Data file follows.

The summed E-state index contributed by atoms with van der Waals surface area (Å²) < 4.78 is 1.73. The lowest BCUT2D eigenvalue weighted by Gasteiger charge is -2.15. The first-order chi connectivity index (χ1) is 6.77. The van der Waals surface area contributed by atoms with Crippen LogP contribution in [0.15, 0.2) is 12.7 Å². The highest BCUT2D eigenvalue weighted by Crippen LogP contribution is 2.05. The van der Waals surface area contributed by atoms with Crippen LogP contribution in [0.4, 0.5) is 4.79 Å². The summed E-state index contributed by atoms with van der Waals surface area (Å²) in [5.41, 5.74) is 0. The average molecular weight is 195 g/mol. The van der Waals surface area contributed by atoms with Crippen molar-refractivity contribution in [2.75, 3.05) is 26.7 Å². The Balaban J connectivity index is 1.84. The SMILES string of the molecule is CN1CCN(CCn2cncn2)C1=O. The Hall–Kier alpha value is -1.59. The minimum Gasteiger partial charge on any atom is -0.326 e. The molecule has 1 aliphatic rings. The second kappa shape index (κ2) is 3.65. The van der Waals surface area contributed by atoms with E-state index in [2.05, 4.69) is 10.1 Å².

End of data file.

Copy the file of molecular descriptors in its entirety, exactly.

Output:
The summed E-state index contributed by atoms with van der Waals surface area (Å²) < 4.78 is 1.73. The lowest BCUT2D eigenvalue weighted by Gasteiger charge is -2.15. The first-order chi connectivity index (χ1) is 6.77. The van der Waals surface area contributed by atoms with Crippen LogP contribution in [0.15, 0.2) is 12.7 Å². The highest BCUT2D eigenvalue weighted by Crippen LogP contribution is 2.05. The van der Waals surface area contributed by atoms with Crippen LogP contribution in [0.4, 0.5) is 4.79 Å². The summed E-state index contributed by atoms with van der Waals surface area (Å²) in [5.41, 5.74) is 0. The average molecular weight is 195 g/mol. The van der Waals surface area contributed by atoms with Crippen molar-refractivity contribution in [2.75, 3.05) is 26.7 Å². The Balaban J connectivity index is 1.84. The SMILES string of the molecule is CN1CCN(CCn2cncn2)C1=O. The Hall–Kier alpha value is -1.59. The minimum Gasteiger partial charge on any atom is -0.326 e. The molecule has 1 aliphatic rings. The second kappa shape index (κ2) is 3.65. The van der Waals surface area contributed by atoms with E-state index in [2.05, 4.69) is 10.1 Å².